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GLA (Gamma-linolenic acid)

Gamma-linolenic acid (GLA) is in the omega-6 family. It is made by the polyunsaturated fat Linoleic acid (LA) which is an essential fatty acid. Essential fatty acids are considered "essential" because the human body requires them for many chemical processes but cannot produce them on its own. There are two essential fatty acids that humans must receive from an outside source:

  1. Alpha-linolenic acid (ALA), an omega-3 polyunsaturated fatty acid
  2. Linoleic acid (LA), an omega-6 polyunsaturated fatty acid.

ALA breaks down into the two popular omega-3 fatty acids: EPA and DHA, and LA breaks down into two major omega-6 fatty acids:

  1. Gamma-linolenic acid - GLA
  2. Arachidonic acid - AA

GLA has powerful anti-inflammatory properties whereas both LA and AA are actually considered "pro-inflammatory." For this reason, low GLA levels combined with elevated LA or AA levels are associated with higher risk of disease due to inflammation. Inflammation caused by elevated LA or AA can affect the cardiovascular system, the digestive system, and even hormone balance.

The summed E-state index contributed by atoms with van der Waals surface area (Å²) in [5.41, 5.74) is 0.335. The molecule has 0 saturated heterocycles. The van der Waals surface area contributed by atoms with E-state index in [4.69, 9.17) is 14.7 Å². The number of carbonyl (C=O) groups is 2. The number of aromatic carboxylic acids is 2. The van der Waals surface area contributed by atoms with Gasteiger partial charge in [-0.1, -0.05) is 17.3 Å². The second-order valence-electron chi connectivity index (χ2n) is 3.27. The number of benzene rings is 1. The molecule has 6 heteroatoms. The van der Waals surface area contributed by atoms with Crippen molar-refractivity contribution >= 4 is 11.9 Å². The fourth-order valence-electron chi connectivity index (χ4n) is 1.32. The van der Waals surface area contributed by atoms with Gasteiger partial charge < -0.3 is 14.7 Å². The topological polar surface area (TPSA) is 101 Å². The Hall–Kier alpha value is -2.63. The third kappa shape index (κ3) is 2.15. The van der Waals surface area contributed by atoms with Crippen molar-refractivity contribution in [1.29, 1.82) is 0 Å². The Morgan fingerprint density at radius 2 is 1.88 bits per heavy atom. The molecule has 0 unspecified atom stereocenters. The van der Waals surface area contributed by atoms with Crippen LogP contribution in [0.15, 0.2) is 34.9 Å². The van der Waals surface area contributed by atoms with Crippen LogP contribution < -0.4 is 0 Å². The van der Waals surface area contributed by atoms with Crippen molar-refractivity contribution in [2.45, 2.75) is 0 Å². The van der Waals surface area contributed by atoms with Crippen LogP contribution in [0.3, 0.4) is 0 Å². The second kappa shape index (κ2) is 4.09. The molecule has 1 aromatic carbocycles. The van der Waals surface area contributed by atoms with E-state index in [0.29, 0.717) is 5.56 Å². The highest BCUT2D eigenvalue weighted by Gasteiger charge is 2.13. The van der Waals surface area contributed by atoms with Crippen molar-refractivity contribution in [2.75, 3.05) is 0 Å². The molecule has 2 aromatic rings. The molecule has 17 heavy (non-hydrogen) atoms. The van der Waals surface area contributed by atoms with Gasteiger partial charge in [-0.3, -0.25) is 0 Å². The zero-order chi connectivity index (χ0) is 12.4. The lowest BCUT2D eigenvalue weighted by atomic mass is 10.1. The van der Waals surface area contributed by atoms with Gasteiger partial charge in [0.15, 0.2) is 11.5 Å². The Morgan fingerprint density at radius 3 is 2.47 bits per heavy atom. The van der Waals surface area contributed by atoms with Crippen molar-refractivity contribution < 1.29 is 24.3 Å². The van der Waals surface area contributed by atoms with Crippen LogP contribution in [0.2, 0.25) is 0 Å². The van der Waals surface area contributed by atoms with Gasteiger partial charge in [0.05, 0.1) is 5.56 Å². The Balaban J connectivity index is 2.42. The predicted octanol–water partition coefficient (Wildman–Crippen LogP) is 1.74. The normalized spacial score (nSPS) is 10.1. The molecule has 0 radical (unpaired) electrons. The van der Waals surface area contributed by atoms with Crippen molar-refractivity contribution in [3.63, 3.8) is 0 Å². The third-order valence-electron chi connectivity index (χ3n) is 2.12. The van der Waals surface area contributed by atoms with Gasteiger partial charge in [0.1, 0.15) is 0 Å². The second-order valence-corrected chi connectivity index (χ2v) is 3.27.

GLA can become "essential" when levels are extremely low in the body. Reduced GLA levels might occur when there are insufficient sources of GLA-promoting foods in the diet or if the body is not properly synthesizing GLA. In fact, many people do not produce the enzyme required to convert LA to GLA and will have persistently low GLA levels unless they are supplementing through their diet.

It is important that omega-6 fatty acids are converted to the GLA form because of the pro-inflammatory effects of LA and AA. American diets are very rich in omega-6 vegetable oils, such as corn, canola, and soybean oil. Unfortunately, these omega-6 oils will result in elevated AA levels rather than promoting healthy GLA levels. For this reason, strategically supplementing with GLA-rich omega-6 oils is paramount for optimizing health and countering more pro-inflammatory forms of omega-6's that may be in the bloodstream. Evening primrose oil is one of the most popular sources of GLA, but borage oil actually contains some of the highest GLA levels of any known plant. Black currant seed oil is another a good source of GLA.

GLA tends to be known for its effects on balancing symptoms of inflammation related to skin concerns and menopausal disorders, but GLA supplementation should be considered in anyone interested in reducing inflammation and particularly for those who lack the enzymatic ability to convert LA to GLA.